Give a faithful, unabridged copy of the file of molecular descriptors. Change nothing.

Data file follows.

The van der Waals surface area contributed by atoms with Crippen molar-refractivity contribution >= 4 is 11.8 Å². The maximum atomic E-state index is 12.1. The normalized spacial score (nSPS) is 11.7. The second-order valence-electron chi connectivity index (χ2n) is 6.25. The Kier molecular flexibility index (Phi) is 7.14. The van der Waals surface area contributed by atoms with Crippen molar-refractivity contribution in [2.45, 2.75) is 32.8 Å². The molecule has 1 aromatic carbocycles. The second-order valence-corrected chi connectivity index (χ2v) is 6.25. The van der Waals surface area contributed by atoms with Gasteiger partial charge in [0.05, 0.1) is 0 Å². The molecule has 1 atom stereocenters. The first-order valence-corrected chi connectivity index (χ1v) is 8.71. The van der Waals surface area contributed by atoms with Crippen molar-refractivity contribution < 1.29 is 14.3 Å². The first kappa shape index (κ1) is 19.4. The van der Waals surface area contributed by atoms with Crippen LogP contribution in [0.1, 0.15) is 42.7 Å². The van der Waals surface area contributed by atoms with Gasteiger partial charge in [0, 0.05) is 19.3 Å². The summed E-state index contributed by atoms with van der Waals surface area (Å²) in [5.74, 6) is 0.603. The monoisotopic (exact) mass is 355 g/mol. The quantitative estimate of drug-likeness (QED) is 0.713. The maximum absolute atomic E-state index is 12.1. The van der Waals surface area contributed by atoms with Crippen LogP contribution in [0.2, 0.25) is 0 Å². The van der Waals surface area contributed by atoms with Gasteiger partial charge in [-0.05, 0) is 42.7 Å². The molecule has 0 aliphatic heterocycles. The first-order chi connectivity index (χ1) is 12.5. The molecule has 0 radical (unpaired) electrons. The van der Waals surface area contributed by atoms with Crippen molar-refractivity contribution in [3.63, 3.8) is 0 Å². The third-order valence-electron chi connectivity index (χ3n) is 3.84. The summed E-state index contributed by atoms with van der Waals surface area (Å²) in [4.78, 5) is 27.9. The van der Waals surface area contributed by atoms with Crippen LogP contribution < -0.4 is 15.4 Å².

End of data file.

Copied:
The van der Waals surface area contributed by atoms with Crippen molar-refractivity contribution >= 4 is 11.8 Å². The maximum atomic E-state index is 12.1. The normalized spacial score (nSPS) is 11.7. The second-order valence-electron chi connectivity index (χ2n) is 6.25. The Kier molecular flexibility index (Phi) is 7.14. The van der Waals surface area contributed by atoms with Crippen molar-refractivity contribution in [2.45, 2.75) is 32.8 Å². The molecule has 1 aromatic carbocycles. The second-order valence-corrected chi connectivity index (χ2v) is 6.25. The van der Waals surface area contributed by atoms with Gasteiger partial charge in [0.05, 0.1) is 0 Å². The molecule has 1 atom stereocenters. The first-order valence-corrected chi connectivity index (χ1v) is 8.71. The van der Waals surface area contributed by atoms with Crippen molar-refractivity contribution < 1.29 is 14.3 Å². The first kappa shape index (κ1) is 19.4. The van der Waals surface area contributed by atoms with Crippen LogP contribution in [0.1, 0.15) is 42.7 Å². The van der Waals surface area contributed by atoms with Gasteiger partial charge in [0, 0.05) is 19.3 Å². The summed E-state index contributed by atoms with van der Waals surface area (Å²) in [5.74, 6) is 0.603. The monoisotopic (exact) mass is 355 g/mol. The quantitative estimate of drug-likeness (QED) is 0.713. The maximum absolute atomic E-state index is 12.1. The van der Waals surface area contributed by atoms with Crippen LogP contribution in [0.2, 0.25) is 0 Å². The van der Waals surface area contributed by atoms with Gasteiger partial charge in [-0.05, 0) is 42.7 Å². The molecule has 0 aliphatic heterocycles. The first-order chi connectivity index (χ1) is 12.5. The molecule has 0 radical (unpaired) electrons. The van der Waals surface area contributed by atoms with Crippen molar-refractivity contribution in [3.63, 3.8) is 0 Å². The third-order valence-electron chi connectivity index (χ3n) is 3.84. The summed E-state index contributed by atoms with van der Waals surface area (Å²) in [4.78, 5) is 27.9. The van der Waals surface area contributed by atoms with Crippen LogP contribution < -0.4 is 15.4 Å².